We speak with the Ayurveda expert about her journey with the practice and her latest book, Forever Young
Interview: Reenita Malhotra Hora
With flowing, shiny locks and a definite gleam in her eyes, Reenita Malhotra Hora greets me warmly as we sit down to chat over coffee and tea. Her new book, Forever Young: Unleashing the Magic of Ayurveda has just hit bookstores and aims to unveil the secrets behind the ancient Indian medicine and how people can balance their lives, minds and bodies. I speak with her about her journey to discovering a career in Ayurveda and her work as an author and I learn more about the traditions and practices that have dominated her life and have led many to peak health and inimitable beauty.
HongKongTatler.com: What has your journey with the practice of Ayurveda been like?
Reenita Malhotra Hora: I grew up with Ayurveda in the household not realising that what we grew up with was a medicine. Ayurveda is the science of life and although it’s popularly known as Indian medicine, it’s really about how you live. If you live in connection with the environment, you will always live in peak health.
I went to the United States for college and when I got there, it was a shocking contrast to Mumbai where I had grown up. Where I went to college was small town USA with more cows than people. My classmates would walk around with giant coffees, they would pull all-nighters and always talk about how stressed out they were and how they popped painkillers to get through the day. From my perspective, they were in these endless cycles of destruction and that was the moment where I began to consciously think about Ayurveda and how I had lived a medicine for so long.
HKT: In terms of Ayurveda, what do you think is the most common problem for Hong Kong people?
RMH: Everybody has a few traits from each dosha (mind-body personality) in them. You can determine your happy and healthy state by simply answering some questions about yourself. Having said that, because our lifestyles in Hong Kong tend to be so fast paced and hectic, things can become imbalanced. It is classic city living. In terms of the different doshas – vata, pitta, kapha – people in Hong Kong are definitely more inclined to find an imbalance towards the vata dosha. The vata dosha is dominated by air and space and in a state of excess it can lead to too much movement, which translates to stress and can build up to anxiety, dryness, insomnia, nervous disorders, aches, pains, etc. The imbalance of the vata dosha tends to influence people in Hong Kong more than others, because Hong Kong is such a type-A driven city where if you’re not busy, it’s not cool.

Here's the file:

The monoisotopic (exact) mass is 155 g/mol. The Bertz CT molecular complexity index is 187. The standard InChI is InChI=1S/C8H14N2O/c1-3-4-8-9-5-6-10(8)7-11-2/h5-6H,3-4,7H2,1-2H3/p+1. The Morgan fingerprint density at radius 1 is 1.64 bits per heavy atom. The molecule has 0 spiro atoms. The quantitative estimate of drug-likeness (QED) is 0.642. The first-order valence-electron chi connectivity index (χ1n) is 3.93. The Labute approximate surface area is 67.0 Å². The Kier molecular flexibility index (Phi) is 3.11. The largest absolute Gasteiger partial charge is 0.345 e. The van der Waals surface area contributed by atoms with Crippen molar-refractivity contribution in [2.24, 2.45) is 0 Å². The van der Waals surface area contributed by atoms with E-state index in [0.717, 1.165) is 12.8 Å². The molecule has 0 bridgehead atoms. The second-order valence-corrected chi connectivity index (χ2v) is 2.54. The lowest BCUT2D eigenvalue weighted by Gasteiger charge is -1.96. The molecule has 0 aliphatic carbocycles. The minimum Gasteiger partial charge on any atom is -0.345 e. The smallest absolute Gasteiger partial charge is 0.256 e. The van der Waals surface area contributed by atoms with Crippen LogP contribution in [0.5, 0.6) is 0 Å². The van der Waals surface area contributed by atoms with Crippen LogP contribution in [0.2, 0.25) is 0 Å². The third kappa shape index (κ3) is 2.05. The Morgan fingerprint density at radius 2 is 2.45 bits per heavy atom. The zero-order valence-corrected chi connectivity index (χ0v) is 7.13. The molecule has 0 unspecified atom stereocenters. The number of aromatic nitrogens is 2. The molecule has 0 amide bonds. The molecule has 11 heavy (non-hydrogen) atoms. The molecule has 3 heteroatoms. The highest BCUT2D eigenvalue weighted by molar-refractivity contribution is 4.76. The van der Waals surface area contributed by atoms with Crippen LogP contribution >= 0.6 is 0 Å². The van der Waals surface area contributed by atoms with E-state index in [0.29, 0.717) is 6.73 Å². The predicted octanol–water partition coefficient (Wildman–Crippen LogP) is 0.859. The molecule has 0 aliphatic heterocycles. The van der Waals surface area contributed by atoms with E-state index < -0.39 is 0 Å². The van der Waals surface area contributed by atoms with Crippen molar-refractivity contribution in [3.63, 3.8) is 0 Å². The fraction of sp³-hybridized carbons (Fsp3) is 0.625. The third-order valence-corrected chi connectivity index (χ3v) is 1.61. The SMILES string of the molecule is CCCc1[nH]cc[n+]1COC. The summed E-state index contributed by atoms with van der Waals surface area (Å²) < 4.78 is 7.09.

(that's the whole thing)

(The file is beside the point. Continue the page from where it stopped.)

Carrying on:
HKT: What can people do to rectify that imbalance?
RMH: In order to re-balance your dosha, you must look to ground, calm and lubricate yourself. When I say lubricate, I mean physically utilising oils for treatments and massages. In Ayurveda, we have oil treatments where we pour oil onto different energetic areas of the body. For someone with a vata dosha imbalance, especially a Hong Kong person, the oil is absorbed remarkably quickly.
Another way to balance one’s vata dosha imbalance is to not eat anything that is abrasive to the internal system or anything that is dry and causes friction in the digestive system, such as uncooked vegetables and baked goods. From a lifestyle perspective, it’s really all about calming down and slowing down, something that people in thriving and bustling cities don’t take much time to do.
HKT: You’ve now written several books, but have just recently published one called Forever Young: Unleashing the Magic of Ayurveda. Can you guide us through your journey as an author?
RMH: I’ve now written three books. The first one, Inner Beauty, was focused on painting a pretty picture of Ayurveda for the common person. The second book, Ayurveda: The Ancient Medicine of India, was created as almost a handbook for doctors that wanted to introduce Ayurveda methods to patients and didn’t know how to talk about it. The book was much more detailed than the first and contained quite a lot of terminologies.
The idea of my third book stems from the fact that the current generation in India is really losing touch with the medicine and this particular way of life; traditions are being lost and people aren’t in touch with their mind-body constitutions anymore. The aim of Forever Young: Unleashing the Magic of Ayurveda is to reach the masses and allow people to get back in touch with the Indian science of life. I want people to think in terms of the Ayurvedic basics once again and for people to allow the practices to become a part of their daily routines.
HKT: Are there any Ayurvedic practices that could be considered unusual?
RMH: Some are simpler and some are more hardcore. By hardcore, I mean you have to practice those methods in an actual Ayurvedic centre.
A simpler practice would be the method of using neti pots for blocked noses and colds and things. There’s definitely a growing acceptance for neti pots now where you can find kits in the supermarkets and drug stores in the US. Sutra neti is a step above that, but still a simpler practice, where you take a rubber tube and insert it into your nostril and bring it out through your mouth and massage your nasal muscle at the back to strengthen it.
I’ve tried every single practice in Ayurveda and of course to me they are not strange; they are my way of life and a way of maintaining my health.